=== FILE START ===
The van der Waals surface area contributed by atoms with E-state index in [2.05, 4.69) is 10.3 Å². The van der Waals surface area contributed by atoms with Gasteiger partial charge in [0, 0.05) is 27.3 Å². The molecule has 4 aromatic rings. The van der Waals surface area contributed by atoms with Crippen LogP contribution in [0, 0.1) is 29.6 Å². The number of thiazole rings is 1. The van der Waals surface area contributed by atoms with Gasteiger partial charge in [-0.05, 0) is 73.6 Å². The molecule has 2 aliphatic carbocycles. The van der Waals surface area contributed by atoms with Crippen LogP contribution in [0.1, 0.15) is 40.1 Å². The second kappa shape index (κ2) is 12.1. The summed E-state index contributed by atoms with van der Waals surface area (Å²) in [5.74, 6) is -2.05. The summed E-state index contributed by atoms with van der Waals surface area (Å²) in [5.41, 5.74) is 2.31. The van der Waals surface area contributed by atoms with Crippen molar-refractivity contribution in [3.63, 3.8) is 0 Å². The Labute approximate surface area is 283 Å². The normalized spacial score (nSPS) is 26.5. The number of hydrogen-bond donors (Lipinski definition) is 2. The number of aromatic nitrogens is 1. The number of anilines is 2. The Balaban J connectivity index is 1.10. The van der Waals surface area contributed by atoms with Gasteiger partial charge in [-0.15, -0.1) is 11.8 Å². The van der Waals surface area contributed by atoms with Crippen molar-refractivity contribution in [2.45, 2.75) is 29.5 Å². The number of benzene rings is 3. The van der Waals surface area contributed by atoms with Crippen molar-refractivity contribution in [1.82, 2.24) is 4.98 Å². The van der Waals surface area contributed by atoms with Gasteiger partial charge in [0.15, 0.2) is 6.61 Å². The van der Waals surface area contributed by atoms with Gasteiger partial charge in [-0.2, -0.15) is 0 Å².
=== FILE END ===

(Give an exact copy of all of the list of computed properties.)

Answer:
The van der Waals surface area contributed by atoms with E-state index in [2.05, 4.69) is 10.3 Å². The van der Waals surface area contributed by atoms with Gasteiger partial charge in [0, 0.05) is 27.3 Å². The molecule has 4 aromatic rings. The van der Waals surface area contributed by atoms with Crippen LogP contribution in [0, 0.1) is 29.6 Å². The number of thiazole rings is 1. The van der Waals surface area contributed by atoms with Gasteiger partial charge in [-0.05, 0) is 73.6 Å². The molecule has 2 aliphatic carbocycles. The van der Waals surface area contributed by atoms with Crippen LogP contribution in [0.1, 0.15) is 40.1 Å². The second kappa shape index (κ2) is 12.1. The summed E-state index contributed by atoms with van der Waals surface area (Å²) in [5.74, 6) is -2.05. The summed E-state index contributed by atoms with van der Waals surface area (Å²) in [5.41, 5.74) is 2.31. The van der Waals surface area contributed by atoms with Crippen molar-refractivity contribution in [3.63, 3.8) is 0 Å². The Labute approximate surface area is 283 Å². The normalized spacial score (nSPS) is 26.5. The number of hydrogen-bond donors (Lipinski definition) is 2. The number of aromatic nitrogens is 1. The number of anilines is 2. The Balaban J connectivity index is 1.10. The van der Waals surface area contributed by atoms with Gasteiger partial charge in [-0.15, -0.1) is 11.8 Å². The van der Waals surface area contributed by atoms with Crippen molar-refractivity contribution in [2.45, 2.75) is 29.5 Å². The number of benzene rings is 3. The van der Waals surface area contributed by atoms with Crippen molar-refractivity contribution in [1.82, 2.24) is 4.98 Å². The van der Waals surface area contributed by atoms with Gasteiger partial charge in [0.15, 0.2) is 6.61 Å². The van der Waals surface area contributed by atoms with Gasteiger partial charge in [-0.2, -0.15) is 0 Å².